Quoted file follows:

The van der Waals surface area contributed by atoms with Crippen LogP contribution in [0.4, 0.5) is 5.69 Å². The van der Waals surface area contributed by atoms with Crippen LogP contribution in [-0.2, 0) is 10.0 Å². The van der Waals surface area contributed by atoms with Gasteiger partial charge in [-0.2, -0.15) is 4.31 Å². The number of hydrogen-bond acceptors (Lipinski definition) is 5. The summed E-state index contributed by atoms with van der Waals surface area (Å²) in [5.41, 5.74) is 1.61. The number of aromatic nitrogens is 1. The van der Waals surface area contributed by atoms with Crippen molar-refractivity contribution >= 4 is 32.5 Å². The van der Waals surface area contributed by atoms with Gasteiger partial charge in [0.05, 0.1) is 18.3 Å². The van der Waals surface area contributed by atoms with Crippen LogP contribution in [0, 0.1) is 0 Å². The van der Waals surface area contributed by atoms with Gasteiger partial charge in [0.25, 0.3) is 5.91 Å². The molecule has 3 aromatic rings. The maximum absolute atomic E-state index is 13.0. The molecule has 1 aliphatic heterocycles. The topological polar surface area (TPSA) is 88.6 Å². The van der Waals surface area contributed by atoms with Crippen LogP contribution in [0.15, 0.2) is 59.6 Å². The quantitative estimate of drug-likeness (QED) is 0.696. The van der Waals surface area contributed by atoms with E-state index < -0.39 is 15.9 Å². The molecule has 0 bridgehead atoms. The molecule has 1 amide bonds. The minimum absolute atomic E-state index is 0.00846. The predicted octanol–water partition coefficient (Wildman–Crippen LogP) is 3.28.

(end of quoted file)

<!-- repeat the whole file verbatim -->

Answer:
The van der Waals surface area contributed by atoms with Crippen LogP contribution in [0.4, 0.5) is 5.69 Å². The van der Waals surface area contributed by atoms with Crippen LogP contribution in [-0.2, 0) is 10.0 Å². The van der Waals surface area contributed by atoms with Gasteiger partial charge in [-0.2, -0.15) is 4.31 Å². The number of hydrogen-bond acceptors (Lipinski definition) is 5. The summed E-state index contributed by atoms with van der Waals surface area (Å²) in [5.41, 5.74) is 1.61. The number of aromatic nitrogens is 1. The van der Waals surface area contributed by atoms with Crippen molar-refractivity contribution >= 4 is 32.5 Å². The van der Waals surface area contributed by atoms with Gasteiger partial charge in [0.05, 0.1) is 18.3 Å². The van der Waals surface area contributed by atoms with Crippen LogP contribution in [0, 0.1) is 0 Å². The van der Waals surface area contributed by atoms with Gasteiger partial charge in [0.25, 0.3) is 5.91 Å². The molecule has 3 aromatic rings. The maximum absolute atomic E-state index is 13.0. The molecule has 1 aliphatic heterocycles. The topological polar surface area (TPSA) is 88.6 Å². The van der Waals surface area contributed by atoms with Crippen LogP contribution in [0.15, 0.2) is 59.6 Å². The quantitative estimate of drug-likeness (QED) is 0.696. The van der Waals surface area contributed by atoms with E-state index < -0.39 is 15.9 Å². The molecule has 0 bridgehead atoms. The molecule has 1 amide bonds. The minimum absolute atomic E-state index is 0.00846. The predicted octanol–water partition coefficient (Wildman–Crippen LogP) is 3.28.